The argument against the Pancharatra doctrine is continued.
An instrument such as a hatchet and the like is not seen to be produced from the agent, the woodcutter. But the Bhagavatas teach that from an agent, viz., the individual soul termed Sankarshana, there springs its internal instrument or mind (Pradyumna) and from the mind, the ego or Ahamkara (Aniruddha).
The mind is the instrument of the soul. Nowhere do we see the instrument being born from the doer. Nor can we accept that Ahamkara issues from the mind. This doctrine cannot be accepted. Such doctrine cannot be settled without observed instances. We do not meet with any scriptural passage in its favour. The scripture declares that everything takes its origin from Brahman.
Vijnanadibhave va tadapratishedhah II.2.44 (215)
Or if the (four Vyuhas are said to) possess infinite knowledge, etc., yet there is no denial of that (viz., the objection raised in Sutra 42).
Vijnanadibhave: if intelligence etc. exist; Va: or, on the other hand; Tat: that (Tasya iti); Apratishedhah: no denial (of). (Vijnana: knowledge; Adi: and the rest; Bhave: of the nature (of).)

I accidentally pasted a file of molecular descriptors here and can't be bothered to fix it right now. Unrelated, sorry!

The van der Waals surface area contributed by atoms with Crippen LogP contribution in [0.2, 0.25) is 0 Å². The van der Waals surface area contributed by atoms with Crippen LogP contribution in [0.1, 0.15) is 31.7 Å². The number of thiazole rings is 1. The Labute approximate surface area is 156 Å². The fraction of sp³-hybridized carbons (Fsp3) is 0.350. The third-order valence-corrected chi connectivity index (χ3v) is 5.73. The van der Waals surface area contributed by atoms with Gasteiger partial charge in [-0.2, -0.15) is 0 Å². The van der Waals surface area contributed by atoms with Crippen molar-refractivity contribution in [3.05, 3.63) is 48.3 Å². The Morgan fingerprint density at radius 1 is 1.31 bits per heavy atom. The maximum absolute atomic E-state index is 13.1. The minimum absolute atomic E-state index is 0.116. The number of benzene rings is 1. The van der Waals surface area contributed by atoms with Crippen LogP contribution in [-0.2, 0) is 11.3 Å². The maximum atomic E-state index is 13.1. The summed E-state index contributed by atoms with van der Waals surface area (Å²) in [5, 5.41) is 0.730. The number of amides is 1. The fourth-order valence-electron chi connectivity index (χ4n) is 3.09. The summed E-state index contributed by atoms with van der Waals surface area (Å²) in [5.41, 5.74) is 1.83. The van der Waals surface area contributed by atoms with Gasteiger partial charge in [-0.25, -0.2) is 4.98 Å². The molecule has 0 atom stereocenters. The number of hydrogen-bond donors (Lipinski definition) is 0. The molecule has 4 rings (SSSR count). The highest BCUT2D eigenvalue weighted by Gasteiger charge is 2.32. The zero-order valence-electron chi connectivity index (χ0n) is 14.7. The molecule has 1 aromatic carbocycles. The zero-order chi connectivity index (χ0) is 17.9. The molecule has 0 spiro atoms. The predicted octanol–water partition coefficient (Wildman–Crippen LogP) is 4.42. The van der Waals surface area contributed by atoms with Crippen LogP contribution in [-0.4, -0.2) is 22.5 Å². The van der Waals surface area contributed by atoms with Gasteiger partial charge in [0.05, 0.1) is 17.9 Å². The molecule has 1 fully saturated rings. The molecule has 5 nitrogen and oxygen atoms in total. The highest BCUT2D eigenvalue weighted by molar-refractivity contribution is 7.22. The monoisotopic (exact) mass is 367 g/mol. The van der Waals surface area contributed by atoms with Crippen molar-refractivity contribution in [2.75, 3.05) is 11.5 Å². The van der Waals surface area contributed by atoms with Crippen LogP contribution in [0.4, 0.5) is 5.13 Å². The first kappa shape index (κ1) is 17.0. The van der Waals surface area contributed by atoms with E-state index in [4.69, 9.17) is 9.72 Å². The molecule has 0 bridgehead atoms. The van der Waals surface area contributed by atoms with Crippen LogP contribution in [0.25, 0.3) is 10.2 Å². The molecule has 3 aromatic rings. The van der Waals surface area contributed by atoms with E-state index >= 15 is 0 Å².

The argument against the Pancharatra doctrine is continued.
The error of the doctrine will persist even if they say that all the Vyuhas are Gods having intelligence, etc.
The Bhagavatas may say, that all the forms are Vaasudeva, the Lord, and that all of them equally possess Knowledge, Lordship, Strength, Power, etc., and are free from faults and imperfections.
In this case there will be more than one Isvara. This goes against your own doctrine according to which there is only one real essence, viz., the holy Vaasudeva. All the work can be done by only One Lord. Why should there be four Isvaras?
Moreover, there could be no birth of one from another, because they are equal according to the Bhagavatas, whereas a cause is always greater than the effect. Observation shows that the relation of cause and effect requires some superiority on the part of the cause, as for instance, in the case of the clay and the pot, where the cause is more extensive than the effect and that without such superiority the relation is simply impossible. The Bhagavatas do not acknowledge any difference founded on superiority of knowledge, power, etc., between Vaasudeva and the other Lords, but simply say that they are all forms of Vaasudeva without any special distinction.